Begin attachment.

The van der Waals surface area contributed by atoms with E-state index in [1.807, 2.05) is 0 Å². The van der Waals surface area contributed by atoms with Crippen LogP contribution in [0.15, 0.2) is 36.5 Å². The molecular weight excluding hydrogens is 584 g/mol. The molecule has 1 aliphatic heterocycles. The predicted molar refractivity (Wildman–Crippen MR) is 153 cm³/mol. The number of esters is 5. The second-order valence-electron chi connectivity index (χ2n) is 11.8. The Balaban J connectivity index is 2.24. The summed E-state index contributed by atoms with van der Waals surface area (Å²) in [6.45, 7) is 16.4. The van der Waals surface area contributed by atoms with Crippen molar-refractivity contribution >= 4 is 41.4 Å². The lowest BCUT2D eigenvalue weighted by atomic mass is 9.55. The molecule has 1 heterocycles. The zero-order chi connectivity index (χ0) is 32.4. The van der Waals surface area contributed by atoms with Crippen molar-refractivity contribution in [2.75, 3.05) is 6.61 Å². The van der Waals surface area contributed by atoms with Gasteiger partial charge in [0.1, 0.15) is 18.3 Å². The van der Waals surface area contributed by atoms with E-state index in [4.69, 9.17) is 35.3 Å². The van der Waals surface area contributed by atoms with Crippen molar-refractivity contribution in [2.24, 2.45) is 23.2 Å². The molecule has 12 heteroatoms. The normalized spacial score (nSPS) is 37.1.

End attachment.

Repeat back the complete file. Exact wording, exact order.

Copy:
The van der Waals surface area contributed by atoms with E-state index in [1.807, 2.05) is 0 Å². The van der Waals surface area contributed by atoms with Crippen LogP contribution in [0.15, 0.2) is 36.5 Å². The molecular weight excluding hydrogens is 584 g/mol. The molecule has 1 aliphatic heterocycles. The predicted molar refractivity (Wildman–Crippen MR) is 153 cm³/mol. The number of esters is 5. The second-order valence-electron chi connectivity index (χ2n) is 11.8. The Balaban J connectivity index is 2.24. The summed E-state index contributed by atoms with van der Waals surface area (Å²) in [6.45, 7) is 16.4. The van der Waals surface area contributed by atoms with Crippen molar-refractivity contribution >= 4 is 41.4 Å². The lowest BCUT2D eigenvalue weighted by atomic mass is 9.55. The molecule has 1 heterocycles. The zero-order chi connectivity index (χ0) is 32.4. The van der Waals surface area contributed by atoms with Crippen molar-refractivity contribution in [2.75, 3.05) is 6.61 Å². The van der Waals surface area contributed by atoms with Gasteiger partial charge in [0.1, 0.15) is 18.3 Å². The van der Waals surface area contributed by atoms with E-state index in [4.69, 9.17) is 35.3 Å². The van der Waals surface area contributed by atoms with Crippen molar-refractivity contribution in [2.24, 2.45) is 23.2 Å². The molecule has 12 heteroatoms. The normalized spacial score (nSPS) is 37.1.